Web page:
Things like Irish potatoes, sweet potatoes, watermelons, cantaloupes, muskmelons, and cucumbers were grown in one of the fields, mostly the “little new ground” that is in front of Tom’s house now.

Later the garden spots were moved in search of better soils for a garden with less sand, such as north of the old potato house, down by the pond about the northeast corner, down by the creek in the bottom side of the pecan orchard, down at the back side of the big flat near the dam, and finally the 50 foot square garden by the cow lot.

I made a comment about putting a garden there being very close to the lot, so Daddy always called that one “The Nasty Garden!”

It didn’t matter where the garden spot was located they managed to keep their freezer full of vegetables and provided all of us younguns with lots of good fresh stuff to eat. Daddy prided himself in being sure that JoAnne had plenty of Kentucky Wonder pole beans from the Nasty Garden.

We tried to have a garden a couple of years after we moved up here, but I guess my thumbs were too black and not green enough but we did have a couple of good years for growing. Then we got into some dry summers and everything starved for water and we didn’t get much.

We’ve had several dry years of late and I didn’t even try to raise a garden as I’d have had to water it about every day as that area is so sandy.
This season, we went to a truck farm near Lucedale and picked some good veggies there and Sib got us some corn from a guy in Copeland. That works better than stirring up the dry sand trying to grow our own!

Part - 14f - Games


14f. GAMES
Daddy and Mother really enjoyed playing table games such as Dominoes, Set Back, Canasta, Crazy Eights, Chinese Checkers, Rook, and Casino. Also, they enjoyed pitching horseshoes and playing croquet.

At one time we had lighted courts for pitching horseshoes and playing croquet at night. The croquet court was laid out in the back yard, near the steps. It was kept totally grass-free and graded to be totally level. (That was one game I really excelled in. I played so much by myself that I almost could not be beaten.)

When Daddy and Uncle George would get together for a short while, they would play "Casino". Uncle George kept a record sheet of all games won, points scored, the number of sweeps, etc. During World War II, he lost his wallet and the record sheet. So they had to start a new sheet after the war that continued until their last game a few weeks before Daddy died.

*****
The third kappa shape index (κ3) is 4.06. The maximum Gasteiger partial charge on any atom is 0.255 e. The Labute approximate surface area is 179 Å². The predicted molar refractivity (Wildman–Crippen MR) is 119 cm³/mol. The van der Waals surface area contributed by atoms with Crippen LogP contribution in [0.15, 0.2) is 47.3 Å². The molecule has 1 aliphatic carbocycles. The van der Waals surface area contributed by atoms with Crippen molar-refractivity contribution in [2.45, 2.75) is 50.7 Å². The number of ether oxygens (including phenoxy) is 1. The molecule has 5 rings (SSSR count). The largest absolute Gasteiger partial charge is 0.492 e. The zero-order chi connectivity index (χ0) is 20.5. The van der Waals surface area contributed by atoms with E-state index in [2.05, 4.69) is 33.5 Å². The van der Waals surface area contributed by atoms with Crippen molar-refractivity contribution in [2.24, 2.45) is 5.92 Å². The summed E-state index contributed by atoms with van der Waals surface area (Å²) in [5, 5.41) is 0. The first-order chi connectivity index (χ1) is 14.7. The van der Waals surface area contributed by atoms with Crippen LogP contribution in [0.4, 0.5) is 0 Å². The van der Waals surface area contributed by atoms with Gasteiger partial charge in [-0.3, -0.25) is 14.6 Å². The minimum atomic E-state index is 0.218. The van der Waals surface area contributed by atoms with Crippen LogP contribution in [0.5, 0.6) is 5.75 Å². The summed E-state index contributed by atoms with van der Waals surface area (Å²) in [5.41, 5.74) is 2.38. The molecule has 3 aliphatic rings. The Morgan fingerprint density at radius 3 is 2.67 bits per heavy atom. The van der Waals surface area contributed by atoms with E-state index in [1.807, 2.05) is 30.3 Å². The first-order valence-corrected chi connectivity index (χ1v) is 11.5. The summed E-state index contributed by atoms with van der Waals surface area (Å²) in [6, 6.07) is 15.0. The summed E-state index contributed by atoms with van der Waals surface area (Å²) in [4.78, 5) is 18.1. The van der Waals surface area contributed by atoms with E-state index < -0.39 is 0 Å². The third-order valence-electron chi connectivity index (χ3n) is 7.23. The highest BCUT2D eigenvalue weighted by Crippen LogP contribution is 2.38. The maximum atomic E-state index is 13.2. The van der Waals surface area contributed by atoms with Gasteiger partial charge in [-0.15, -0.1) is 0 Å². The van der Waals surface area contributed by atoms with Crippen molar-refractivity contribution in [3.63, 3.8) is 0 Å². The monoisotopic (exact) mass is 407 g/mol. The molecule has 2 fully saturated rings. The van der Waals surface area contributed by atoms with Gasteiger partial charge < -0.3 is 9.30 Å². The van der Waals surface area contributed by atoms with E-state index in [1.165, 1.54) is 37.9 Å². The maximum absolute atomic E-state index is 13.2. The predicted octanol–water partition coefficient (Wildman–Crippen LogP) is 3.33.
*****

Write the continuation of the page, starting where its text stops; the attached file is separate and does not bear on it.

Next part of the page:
In July, 1969, "Big Three Dominoes" was started between Daddy, Uncle George and me. I kept records on that; only won/lost for a while, then added point records. Daddy had Green Dominoes, Uncle George had White, and I had Chinese red ones. Also, I had a Chinese red table so about all you could see were the spots on the "bones." Naturally, when any of us lost while playing with the other's "bones" we'd really fuss about those off color dominoes and accuse them of being an ungracious host. Big Three Dominoes ceased to be when Daddy died. I still have all the record sheets.
The final records for the Big Three Dominoes were: Games won - Daddy 306, Uncle George 316, and I 297; Total games played 919; Points - Daddy 183,040, Uncle George 178,105, and I 180,265; Total points scored - 541,410; Longest winning streak - Daddy 7, Uncle George 7, I 5; Longest losing streak - Daddy 26, Uncle George 17, I 14.

All the Wood clan enjoyed playing games. Family Reunions would usually have at least one table with Setback being played. Also, when four or five would get together, a "game-or-two" would be played. Aunt Lucy, Uncle Will, Uncle John, Uncle Percy, Aunt Lacy, Uncle George, Cousin Bill Grayson and Daddy would play every chance they had. They'd fuss about getting bad cards and quote Uncle John saying, "Let’s shuffle them cards!" Also, after losing while playing at least three games with each one being a partner, saying, "I sho' had a bad run of partners!"